Typical Canadian wildfire seasons peak in mid-July. But 2023 – a fire season that Canadian Prime Minister Justin Trudeau described as unprecedented – has been no ordinary year.
“Fires started in early May and many are burning still as others add to the disaster,” says John Gugliotta, President of Paul Davis of Boston South, Boston Metro West, Rhode Island, MA, & Paul Davis of Southern New Hampshire and Maine, who adds that many states are battling blazes, too, as the U.S. fire season kicks into high gear. “Citizens on both sides of the border knew this was an extraordinary Canadian fire season just by looking out the window at the orange, hazy conditions that canceled outdoor events, triggered respiratory problems and made properties smell like barbecues.”
With so many regions obscured by thick smoke, Paul Davis team members across North America have been talking with customers about how to protect people, pets and possessions from the smoky toxins and stench.
Stay indoors: Eschew outdoor exercise or recreation. Deep breathing lodges infinitesimal pollution deep into delicate lung tissue. Protect pets as well, moving them indoors and delaying recreational walks until air quality improves.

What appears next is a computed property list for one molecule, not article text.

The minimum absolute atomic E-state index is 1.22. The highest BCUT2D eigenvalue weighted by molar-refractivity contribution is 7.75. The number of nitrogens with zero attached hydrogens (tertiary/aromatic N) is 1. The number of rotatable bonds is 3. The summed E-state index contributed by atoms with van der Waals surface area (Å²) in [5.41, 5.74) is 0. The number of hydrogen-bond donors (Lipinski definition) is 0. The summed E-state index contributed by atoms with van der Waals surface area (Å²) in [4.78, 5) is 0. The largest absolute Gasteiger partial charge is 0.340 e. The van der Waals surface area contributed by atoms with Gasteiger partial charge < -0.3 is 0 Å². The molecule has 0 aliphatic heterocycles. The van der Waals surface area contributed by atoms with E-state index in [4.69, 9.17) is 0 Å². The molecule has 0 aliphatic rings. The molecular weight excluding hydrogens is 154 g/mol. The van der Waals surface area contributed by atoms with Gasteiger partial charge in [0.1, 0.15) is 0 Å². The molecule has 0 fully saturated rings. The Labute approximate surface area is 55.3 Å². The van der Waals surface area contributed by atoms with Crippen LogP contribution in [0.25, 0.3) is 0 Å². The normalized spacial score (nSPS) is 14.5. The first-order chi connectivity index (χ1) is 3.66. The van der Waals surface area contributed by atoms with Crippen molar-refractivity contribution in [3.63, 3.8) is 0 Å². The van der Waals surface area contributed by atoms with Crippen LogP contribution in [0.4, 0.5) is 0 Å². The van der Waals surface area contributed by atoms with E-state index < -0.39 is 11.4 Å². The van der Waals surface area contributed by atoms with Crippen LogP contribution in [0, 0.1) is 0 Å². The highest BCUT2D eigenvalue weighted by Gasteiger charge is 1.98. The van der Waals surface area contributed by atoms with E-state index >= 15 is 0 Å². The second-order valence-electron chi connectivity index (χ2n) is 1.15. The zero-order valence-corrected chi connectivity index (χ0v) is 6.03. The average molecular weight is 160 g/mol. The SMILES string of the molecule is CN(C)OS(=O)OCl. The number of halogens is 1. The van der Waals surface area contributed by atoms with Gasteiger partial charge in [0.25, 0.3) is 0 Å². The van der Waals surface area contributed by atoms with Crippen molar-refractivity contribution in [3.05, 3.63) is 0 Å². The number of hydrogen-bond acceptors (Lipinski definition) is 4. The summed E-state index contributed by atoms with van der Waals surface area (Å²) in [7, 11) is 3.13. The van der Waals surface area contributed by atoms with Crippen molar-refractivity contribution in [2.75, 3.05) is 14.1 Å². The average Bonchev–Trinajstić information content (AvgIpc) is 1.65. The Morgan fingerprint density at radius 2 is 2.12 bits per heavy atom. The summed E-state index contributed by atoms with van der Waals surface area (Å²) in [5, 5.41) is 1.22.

Wear a mask: When venturing outdoors, don a mask with an N95, KN95, N100, or FFP2 rating. These types filter out the tiny particle pollutants that are the major health threat from wildfire smoke.
Protect and monitor indoor air quality: Keep windows and doors closed. Use commercial air purifiers where possible and consider buying an air quality monitor. Set air conditioners to recirculate and close outdoor air intakes. Avoid burning candles or using fireplaces, which can worsen indoor air quality.
Promptly treat clothing, electronics and furniture damaged by smoke: Paul Davis uses innovative restoration technologies including:
- Chemical treatments. Ozone, a gas found in the atmosphere, pushes odors out of furniture and clothing textiles, replacing smoke smell with a clean, fresh scent. Hydroxyls, created when the sun’s energy reacts with water and oxygen, also rapidly break down smoke odor.
- Physical treatments. Technicians may apply ultrasonic cleaning techniques, which harness bubbles produced by sound waves to drive odor from textiles or use pressurized vapor.
- Specialized cleaning products. High-tech detergents, surfactants, deodorants and the like carefully remove smoky residues inside delicate electronics like computers and televisions.
“Wildfires will always be with us,” Gugliotta concludes. “Four out of every five wildfires are caused by humans. Beyond that, lightning strikes our planet more than 100,000 times a day and up to 20 percent of strikes spark flames. All we can do is prevent, prepare and respond smartly to this ever more frequent threat.”